November 26, 2014

Memo From Brussels

The 1960’s and 70’s were a rough architectural period for many urban centers but only Brussels earned a permanent slur in urban planning text books. Brusselization, or the “haphazard and ruthless skyscraper development” permanently scarred the 12,000-square-mile capital of Belgium and the European Union and led to a series of laws that both protected historical buildings and impeded necessary demolition permits.

Main Landscape Parvis De Sain Gilles Bureau Bas Smets 1114

However, after a few decades, the French and Dutch bilingual city of 1.5 million worked out the kinks, and today Brussels embraces a rigorous planning process that balances historical preservation and growth, and the future looks bright. The current mayor is calling for a car ban in the congested city center and the destruction of a 40-year-old overpass marring a residential neighborhood is among the major urban renovations underway.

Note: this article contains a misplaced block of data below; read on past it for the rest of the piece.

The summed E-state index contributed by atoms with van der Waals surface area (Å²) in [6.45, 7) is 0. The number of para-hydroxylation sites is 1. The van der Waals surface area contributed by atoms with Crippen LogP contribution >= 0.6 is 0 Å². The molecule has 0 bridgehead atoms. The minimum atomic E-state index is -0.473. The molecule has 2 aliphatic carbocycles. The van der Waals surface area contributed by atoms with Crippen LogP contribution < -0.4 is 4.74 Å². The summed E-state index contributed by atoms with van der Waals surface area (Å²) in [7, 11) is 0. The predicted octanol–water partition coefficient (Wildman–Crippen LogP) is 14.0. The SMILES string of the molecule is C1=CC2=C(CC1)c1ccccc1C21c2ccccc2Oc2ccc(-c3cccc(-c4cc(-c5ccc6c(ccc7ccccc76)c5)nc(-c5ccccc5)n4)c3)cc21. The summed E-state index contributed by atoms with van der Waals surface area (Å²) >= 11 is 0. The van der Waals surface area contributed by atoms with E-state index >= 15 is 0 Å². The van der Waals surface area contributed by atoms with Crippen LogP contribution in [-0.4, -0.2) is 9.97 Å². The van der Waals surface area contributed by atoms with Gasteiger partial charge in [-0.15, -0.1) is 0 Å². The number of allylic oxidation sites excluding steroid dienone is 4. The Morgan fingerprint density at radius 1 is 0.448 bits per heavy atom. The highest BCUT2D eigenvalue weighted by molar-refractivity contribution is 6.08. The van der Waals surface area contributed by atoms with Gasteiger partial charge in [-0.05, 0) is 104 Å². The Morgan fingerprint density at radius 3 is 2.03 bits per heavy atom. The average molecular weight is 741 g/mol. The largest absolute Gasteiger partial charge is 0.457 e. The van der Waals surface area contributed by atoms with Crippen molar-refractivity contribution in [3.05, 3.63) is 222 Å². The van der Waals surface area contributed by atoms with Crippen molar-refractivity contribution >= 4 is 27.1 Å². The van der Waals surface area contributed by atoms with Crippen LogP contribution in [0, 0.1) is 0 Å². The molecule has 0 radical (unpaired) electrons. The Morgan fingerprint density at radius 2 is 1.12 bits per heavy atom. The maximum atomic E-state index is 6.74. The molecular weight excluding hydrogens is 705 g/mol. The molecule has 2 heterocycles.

Design and architecture are heavily ingrained in the culture of this city, which annually celebrates local and international design and architecture with Brussels Design September, and is considered the capital of Art Nouveau, with both residential and public structures scattered throughout the city embellished with decorative moldings and whimsical curves, much by pioneering architect Victor Horta.

Read on for new builds impacting the city, the design and architecture everyone is talking about, and an interview with Amaryllis Jacobs, founder of Maniera, a design collective that taps artists and architects for its locally-made custom furniture.

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